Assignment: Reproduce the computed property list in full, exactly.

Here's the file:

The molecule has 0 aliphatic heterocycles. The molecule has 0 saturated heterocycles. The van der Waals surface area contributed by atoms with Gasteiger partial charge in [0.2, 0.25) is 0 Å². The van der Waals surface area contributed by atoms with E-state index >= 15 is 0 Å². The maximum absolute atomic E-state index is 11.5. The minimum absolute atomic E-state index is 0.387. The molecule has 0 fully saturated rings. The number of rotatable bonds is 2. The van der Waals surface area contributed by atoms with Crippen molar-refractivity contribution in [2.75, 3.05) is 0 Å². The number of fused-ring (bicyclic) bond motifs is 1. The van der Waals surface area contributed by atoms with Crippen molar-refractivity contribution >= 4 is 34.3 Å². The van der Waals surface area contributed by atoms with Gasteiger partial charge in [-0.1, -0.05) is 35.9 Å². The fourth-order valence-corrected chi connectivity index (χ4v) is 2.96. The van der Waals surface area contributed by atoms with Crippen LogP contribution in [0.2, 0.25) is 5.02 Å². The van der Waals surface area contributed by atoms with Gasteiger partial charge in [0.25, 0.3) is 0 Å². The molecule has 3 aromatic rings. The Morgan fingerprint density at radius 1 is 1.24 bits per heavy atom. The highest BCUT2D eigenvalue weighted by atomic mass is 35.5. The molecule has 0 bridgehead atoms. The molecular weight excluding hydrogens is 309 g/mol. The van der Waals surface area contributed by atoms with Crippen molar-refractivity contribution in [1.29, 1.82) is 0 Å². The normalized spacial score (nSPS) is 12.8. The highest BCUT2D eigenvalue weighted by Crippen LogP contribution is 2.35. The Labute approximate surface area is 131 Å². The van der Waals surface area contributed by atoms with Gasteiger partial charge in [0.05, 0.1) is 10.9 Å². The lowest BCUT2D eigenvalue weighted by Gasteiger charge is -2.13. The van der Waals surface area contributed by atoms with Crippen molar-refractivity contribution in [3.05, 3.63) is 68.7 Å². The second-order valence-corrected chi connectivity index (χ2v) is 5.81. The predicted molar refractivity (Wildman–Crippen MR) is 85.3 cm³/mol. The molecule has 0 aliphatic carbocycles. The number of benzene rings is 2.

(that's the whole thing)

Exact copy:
The molecule has 0 aliphatic heterocycles. The molecule has 0 saturated heterocycles. The van der Waals surface area contributed by atoms with Gasteiger partial charge in [0.2, 0.25) is 0 Å². The van der Waals surface area contributed by atoms with E-state index >= 15 is 0 Å². The maximum absolute atomic E-state index is 11.5. The minimum absolute atomic E-state index is 0.387. The molecule has 0 fully saturated rings. The number of rotatable bonds is 2. The van der Waals surface area contributed by atoms with Crippen molar-refractivity contribution in [2.75, 3.05) is 0 Å². The number of fused-ring (bicyclic) bond motifs is 1. The van der Waals surface area contributed by atoms with Crippen molar-refractivity contribution >= 4 is 34.3 Å². The van der Waals surface area contributed by atoms with Gasteiger partial charge in [-0.1, -0.05) is 35.9 Å². The fourth-order valence-corrected chi connectivity index (χ4v) is 2.96. The van der Waals surface area contributed by atoms with Crippen LogP contribution in [0.2, 0.25) is 5.02 Å². The van der Waals surface area contributed by atoms with Gasteiger partial charge in [0.25, 0.3) is 0 Å². The molecule has 3 aromatic rings. The Morgan fingerprint density at radius 1 is 1.24 bits per heavy atom. The highest BCUT2D eigenvalue weighted by atomic mass is 35.5. The molecule has 0 bridgehead atoms. The molecular weight excluding hydrogens is 309 g/mol. The van der Waals surface area contributed by atoms with Crippen molar-refractivity contribution in [1.29, 1.82) is 0 Å². The normalized spacial score (nSPS) is 12.8. The highest BCUT2D eigenvalue weighted by Crippen LogP contribution is 2.35. The Labute approximate surface area is 131 Å². The van der Waals surface area contributed by atoms with Gasteiger partial charge in [0.05, 0.1) is 10.9 Å². The lowest BCUT2D eigenvalue weighted by Gasteiger charge is -2.13. The van der Waals surface area contributed by atoms with Crippen molar-refractivity contribution in [3.05, 3.63) is 68.7 Å². The second-order valence-corrected chi connectivity index (χ2v) is 5.81. The predicted molar refractivity (Wildman–Crippen MR) is 85.3 cm³/mol. The molecule has 0 aliphatic carbocycles. The number of benzene rings is 2.